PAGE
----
522-524: Site of Capt. Rowland Hussey Macy's original lace and ribbon store. A former whaling captain, Macy had a red star tattoo that is still the store's symbol (and a whale is still used in sale ads). This store grew around the corner before moving uptown; one section of it is still standing on 14th Street.


W <===             WEST 13TH STREET             ===> E

West:

The John Adams

The John Adams by edenpictures, on Flickr

Block (101 W 12th): Twenty-one-story grey brick monstrosity was built in 1963. As vice president in 1789, Adams lived in New York at Varick and Charlton--though the building is said to be named after the architect's children, John and Adam. Why you'd want to put your kids' names on something like this is beyond me.

487 (corner): Sculptor Ibram Lassaw had a loft studio here in a now-demolished four-story red-brick 19th Century industrial building. The Club, an influential society of abstract expressionists like Willem de Kooning and Robert Motherwell, was founded here in 1949 after the Waldorf Cafeteria, where the artists had previously hung out, raised the price of coffee to a dime.

6
T
H

A
V
E
N
U
E

East:

504 (corner): Segafredo Zanetti, franchise of an Italian espresso company. In the early '10s, Cosi, MaximoPino, Rockography, Blitz! Brasserie and the Pint of No Return all came and went in this space. Bar Six by edenpictures, on Flickr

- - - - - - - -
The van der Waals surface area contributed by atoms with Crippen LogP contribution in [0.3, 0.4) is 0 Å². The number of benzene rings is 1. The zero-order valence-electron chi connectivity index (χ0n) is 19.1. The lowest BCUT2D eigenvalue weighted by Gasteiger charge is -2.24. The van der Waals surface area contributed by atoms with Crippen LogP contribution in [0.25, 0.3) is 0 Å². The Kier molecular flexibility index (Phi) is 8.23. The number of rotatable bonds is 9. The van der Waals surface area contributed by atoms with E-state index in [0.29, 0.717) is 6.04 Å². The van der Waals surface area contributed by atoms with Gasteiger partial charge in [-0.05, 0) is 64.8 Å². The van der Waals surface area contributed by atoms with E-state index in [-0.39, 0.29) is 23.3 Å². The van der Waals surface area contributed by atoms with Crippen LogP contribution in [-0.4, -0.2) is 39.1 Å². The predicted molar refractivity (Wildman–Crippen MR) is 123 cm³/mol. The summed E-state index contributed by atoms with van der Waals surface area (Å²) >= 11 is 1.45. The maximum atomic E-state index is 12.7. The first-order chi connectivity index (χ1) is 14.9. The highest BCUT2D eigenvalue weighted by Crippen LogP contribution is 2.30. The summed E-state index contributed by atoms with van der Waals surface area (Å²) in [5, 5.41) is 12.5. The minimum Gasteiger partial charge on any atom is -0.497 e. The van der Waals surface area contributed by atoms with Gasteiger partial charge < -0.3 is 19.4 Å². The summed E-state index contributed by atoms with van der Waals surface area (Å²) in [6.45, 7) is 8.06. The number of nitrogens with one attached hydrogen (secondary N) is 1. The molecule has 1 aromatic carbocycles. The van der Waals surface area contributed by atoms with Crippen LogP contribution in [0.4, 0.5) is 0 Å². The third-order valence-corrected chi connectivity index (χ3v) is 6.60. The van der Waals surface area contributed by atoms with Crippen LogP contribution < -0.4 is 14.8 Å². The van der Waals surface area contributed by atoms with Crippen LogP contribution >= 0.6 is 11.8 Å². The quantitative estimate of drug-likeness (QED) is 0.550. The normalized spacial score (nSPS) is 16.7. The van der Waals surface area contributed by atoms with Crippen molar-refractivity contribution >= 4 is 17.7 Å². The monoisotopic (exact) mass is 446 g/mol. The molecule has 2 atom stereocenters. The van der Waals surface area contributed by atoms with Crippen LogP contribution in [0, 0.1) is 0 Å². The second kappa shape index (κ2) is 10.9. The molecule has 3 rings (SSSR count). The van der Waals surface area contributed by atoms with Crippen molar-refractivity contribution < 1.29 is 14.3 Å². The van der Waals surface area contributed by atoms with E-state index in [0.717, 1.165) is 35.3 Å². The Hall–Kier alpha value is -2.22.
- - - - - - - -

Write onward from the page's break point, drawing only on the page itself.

502 (corner): Bar Six, hip French-Moroccan


Murray's Bagels by edenpictures, on Flickr

500: Murray's Bagels, considered one of the city's top bagelries--one of the few places in town that still gives you a baker's dozen.

496: Notable 1889 terra cotta tenement housed Groom-o-Rama, pet store that always had some great puppies in the window.




486 (corner): Sixteen-story building from 1960.


W <===             WEST 12TH STREET             ===> E

West:

Corner (100 W 12th): The Mark Twain, a low-rise apartment building c. 1960. Twain lived a few blocks from here when he was a New Yorker.

471: H & H Fruits and Grocery

469: 612 Cafe Barney's Hardware by edenpictures, on Flickr

467: Barney's Hardware, since 1929




Site of Famous Ray's Pizza

465 (corner): This was not the original Ray's Pizza, but it arguably was the famous one -- at least, it was identified as the real one in the movie Elf. Pizza was sold here from 1973 until 2013--at the end under the name "Famous Roio's."

6
T
H

A
V
E
N
U
E

East:

joe junior by Shira Golding, on Flickr

482 (corner): O Cafe was Joe Junior's, old-school local burger chain

474: Was Game Show, board game store

470: BLT Burger, part of the Bistro Laurent Tourondel family

468: Ricky's, funky local cosmetics chain

464: Charlie Mom, above-average Chinese

Nikos Smoke Shop